Ghana has announced a suspension of debt service payments for its Eurobond loans, commercial loans, and its bilateral debts.
The Ghanian ministry of finance confirmed this in a press release issued on its website.
The government announced it is suspending all debt service payments under certain categories of its external debt, pending an orderly restructuring of the affected obligations.
What Ghana is saying: “That is why we are announcing today a suspension of all debt service payments under certain categories of our external debt, pending an orderly restructuring of the affected obligations.
“This suspension will include the payments on our Eurobonds; our commercial term loans; and on most of our bilateral debt.
“We are also evaluating certain specific debts related to projects with the highest socio-economic impact for Ghana which may have to be excluded. This suspension is an interim emergency measure pending future agreements with all relevant creditors.”
Multilateral Loans Excluded: Whilst it is suspending Eurobond debt servicing, the country stated it will continue to service its multilateral debts such as those owed to the IMF or World Bank.
This suspension will not include the payments of our multilateral debt, new debts (whether multilateral or otherwise) contracted after 19th December 2022, or debts related to certain short-term trade facilities.”
What this means: This means investors in Ghana bonds will be affected as they will not receive any coupon payments until the situation is addressed.
Investors with Ghanaian bonds who mark to market will take loss provisions this year as a result of this announcement.
Ghana bond prices are also likely to tank in the wake of this announcement.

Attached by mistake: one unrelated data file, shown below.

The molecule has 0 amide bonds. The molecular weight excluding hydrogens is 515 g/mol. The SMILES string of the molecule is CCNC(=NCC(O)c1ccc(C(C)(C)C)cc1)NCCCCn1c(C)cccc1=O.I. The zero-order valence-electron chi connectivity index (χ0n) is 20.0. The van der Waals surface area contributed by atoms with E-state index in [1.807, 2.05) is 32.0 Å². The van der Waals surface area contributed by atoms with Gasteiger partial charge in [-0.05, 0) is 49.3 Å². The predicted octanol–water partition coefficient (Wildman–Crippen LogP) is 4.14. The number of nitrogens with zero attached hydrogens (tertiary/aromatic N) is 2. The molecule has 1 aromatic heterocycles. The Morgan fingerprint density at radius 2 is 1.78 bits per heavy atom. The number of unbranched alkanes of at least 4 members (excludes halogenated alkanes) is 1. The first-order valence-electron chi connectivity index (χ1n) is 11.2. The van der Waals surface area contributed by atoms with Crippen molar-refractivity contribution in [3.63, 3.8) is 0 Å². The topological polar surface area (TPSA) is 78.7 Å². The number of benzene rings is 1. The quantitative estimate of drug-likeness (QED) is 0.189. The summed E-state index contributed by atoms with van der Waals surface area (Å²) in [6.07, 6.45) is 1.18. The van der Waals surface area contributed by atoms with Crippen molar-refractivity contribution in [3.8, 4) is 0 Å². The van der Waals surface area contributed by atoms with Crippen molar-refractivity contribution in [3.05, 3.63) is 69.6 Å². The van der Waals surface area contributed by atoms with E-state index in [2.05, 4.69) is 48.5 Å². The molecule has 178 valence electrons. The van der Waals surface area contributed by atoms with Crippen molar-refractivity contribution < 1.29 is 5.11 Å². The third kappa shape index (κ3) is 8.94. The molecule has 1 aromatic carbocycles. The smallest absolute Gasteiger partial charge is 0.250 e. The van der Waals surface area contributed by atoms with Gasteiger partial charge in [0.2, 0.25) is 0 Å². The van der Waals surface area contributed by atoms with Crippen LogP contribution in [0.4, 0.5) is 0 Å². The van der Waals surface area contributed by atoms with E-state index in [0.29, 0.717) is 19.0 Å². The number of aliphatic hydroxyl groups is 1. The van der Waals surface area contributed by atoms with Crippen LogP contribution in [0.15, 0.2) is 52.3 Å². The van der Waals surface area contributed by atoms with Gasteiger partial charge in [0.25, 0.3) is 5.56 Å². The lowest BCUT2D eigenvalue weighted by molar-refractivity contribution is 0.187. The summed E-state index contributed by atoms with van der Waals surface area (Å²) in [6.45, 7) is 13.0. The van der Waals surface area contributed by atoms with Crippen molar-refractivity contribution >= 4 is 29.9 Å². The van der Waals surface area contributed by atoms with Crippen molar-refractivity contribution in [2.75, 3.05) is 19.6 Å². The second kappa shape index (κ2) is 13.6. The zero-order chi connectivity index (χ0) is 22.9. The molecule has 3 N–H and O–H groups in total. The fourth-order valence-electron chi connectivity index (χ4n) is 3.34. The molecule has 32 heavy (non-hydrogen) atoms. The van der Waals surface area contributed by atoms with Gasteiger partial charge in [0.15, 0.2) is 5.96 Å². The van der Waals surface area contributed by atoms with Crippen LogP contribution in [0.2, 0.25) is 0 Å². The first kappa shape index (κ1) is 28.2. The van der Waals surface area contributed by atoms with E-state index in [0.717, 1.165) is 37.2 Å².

This again throws up concern around sovereign debts especially foreign-denominated debts often thought to be risk-free.
Why is Ghana suspending: According to the ministry, the country is faced with a major economic and financial crisis, that has negatively impacted its fiscal and economic situation.
It also stated that global risk aversion has triggered large capital outflows, a loss of external market access, and rising domestic borrowing costs all of which as contributed to severe exchange rate depreciation and a galloping inflation rate.
Ghana is also stating that the current crisis has impacted on its financial resources, especially its external reserves which it claims it needs to preserve.
“As it stands, our financial resources, including the Bank of Ghana’s international reserves, are limited and need to be preserved at this critical juncture.”
Ghana recently announced a $3 billion deal with the IMF to help it shore up its external reserves. The country also restructured some of its local loans, forcing bondholders to accept lower interest payments while deferring some.
More actions: Ghana also insisted it was considering other options to address the economic crisis it is facing.
“In the interim, additional emergency measures are necessary to prevent a further deterioration in the economic, financial, and social situation in Ghana.”
Ghana recently announced a 50.3% inflation rate for the month of November.
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